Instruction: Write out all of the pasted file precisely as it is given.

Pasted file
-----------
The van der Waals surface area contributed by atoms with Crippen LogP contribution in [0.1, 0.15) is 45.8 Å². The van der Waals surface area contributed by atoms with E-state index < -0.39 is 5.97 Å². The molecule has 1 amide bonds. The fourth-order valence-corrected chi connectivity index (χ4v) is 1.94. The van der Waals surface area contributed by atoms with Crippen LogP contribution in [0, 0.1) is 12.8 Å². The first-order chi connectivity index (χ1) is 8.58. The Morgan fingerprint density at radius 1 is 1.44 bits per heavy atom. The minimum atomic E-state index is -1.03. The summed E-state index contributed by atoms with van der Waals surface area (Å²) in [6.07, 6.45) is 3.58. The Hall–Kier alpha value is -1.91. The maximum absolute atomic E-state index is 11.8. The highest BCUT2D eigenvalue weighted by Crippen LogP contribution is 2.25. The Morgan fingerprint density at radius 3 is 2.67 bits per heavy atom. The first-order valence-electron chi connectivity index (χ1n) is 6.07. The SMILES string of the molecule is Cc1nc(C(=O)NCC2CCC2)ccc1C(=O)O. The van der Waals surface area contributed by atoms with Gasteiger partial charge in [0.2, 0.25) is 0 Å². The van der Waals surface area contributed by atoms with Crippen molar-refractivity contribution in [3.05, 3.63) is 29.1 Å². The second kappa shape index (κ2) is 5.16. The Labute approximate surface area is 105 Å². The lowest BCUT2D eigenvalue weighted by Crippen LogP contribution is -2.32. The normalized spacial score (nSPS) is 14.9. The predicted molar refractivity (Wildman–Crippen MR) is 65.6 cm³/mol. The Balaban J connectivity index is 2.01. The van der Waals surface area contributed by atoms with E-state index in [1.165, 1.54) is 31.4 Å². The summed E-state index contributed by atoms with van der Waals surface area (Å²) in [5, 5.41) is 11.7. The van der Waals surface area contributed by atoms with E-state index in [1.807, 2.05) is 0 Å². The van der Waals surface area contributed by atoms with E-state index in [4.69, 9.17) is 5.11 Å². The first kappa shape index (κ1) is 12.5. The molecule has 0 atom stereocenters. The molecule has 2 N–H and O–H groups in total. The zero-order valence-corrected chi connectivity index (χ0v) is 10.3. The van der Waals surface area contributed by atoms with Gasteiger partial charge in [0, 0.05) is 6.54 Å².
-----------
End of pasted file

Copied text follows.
The van der Waals surface area contributed by atoms with Crippen LogP contribution in [0.1, 0.15) is 45.8 Å². The van der Waals surface area contributed by atoms with E-state index < -0.39 is 5.97 Å². The molecule has 1 amide bonds. The fourth-order valence-corrected chi connectivity index (χ4v) is 1.94. The van der Waals surface area contributed by atoms with Crippen LogP contribution in [0, 0.1) is 12.8 Å². The first-order chi connectivity index (χ1) is 8.58. The Morgan fingerprint density at radius 1 is 1.44 bits per heavy atom. The minimum atomic E-state index is -1.03. The summed E-state index contributed by atoms with van der Waals surface area (Å²) in [6.07, 6.45) is 3.58. The Hall–Kier alpha value is -1.91. The maximum absolute atomic E-state index is 11.8. The highest BCUT2D eigenvalue weighted by Crippen LogP contribution is 2.25. The Morgan fingerprint density at radius 3 is 2.67 bits per heavy atom. The first-order valence-electron chi connectivity index (χ1n) is 6.07. The SMILES string of the molecule is Cc1nc(C(=O)NCC2CCC2)ccc1C(=O)O. The van der Waals surface area contributed by atoms with Gasteiger partial charge in [0.2, 0.25) is 0 Å². The van der Waals surface area contributed by atoms with Crippen molar-refractivity contribution in [3.05, 3.63) is 29.1 Å². The second kappa shape index (κ2) is 5.16. The Labute approximate surface area is 105 Å². The lowest BCUT2D eigenvalue weighted by Crippen LogP contribution is -2.32. The normalized spacial score (nSPS) is 14.9. The predicted molar refractivity (Wildman–Crippen MR) is 65.6 cm³/mol. The Balaban J connectivity index is 2.01. The van der Waals surface area contributed by atoms with E-state index in [1.165, 1.54) is 31.4 Å². The summed E-state index contributed by atoms with van der Waals surface area (Å²) in [5, 5.41) is 11.7. The van der Waals surface area contributed by atoms with E-state index in [1.807, 2.05) is 0 Å². The van der Waals surface area contributed by atoms with E-state index in [4.69, 9.17) is 5.11 Å². The first kappa shape index (κ1) is 12.5. The molecule has 0 atom stereocenters. The molecule has 2 N–H and O–H groups in total. The zero-order valence-corrected chi connectivity index (χ0v) is 10.3. The van der Waals surface area contributed by atoms with Gasteiger partial charge in [0, 0.05) is 6.54 Å².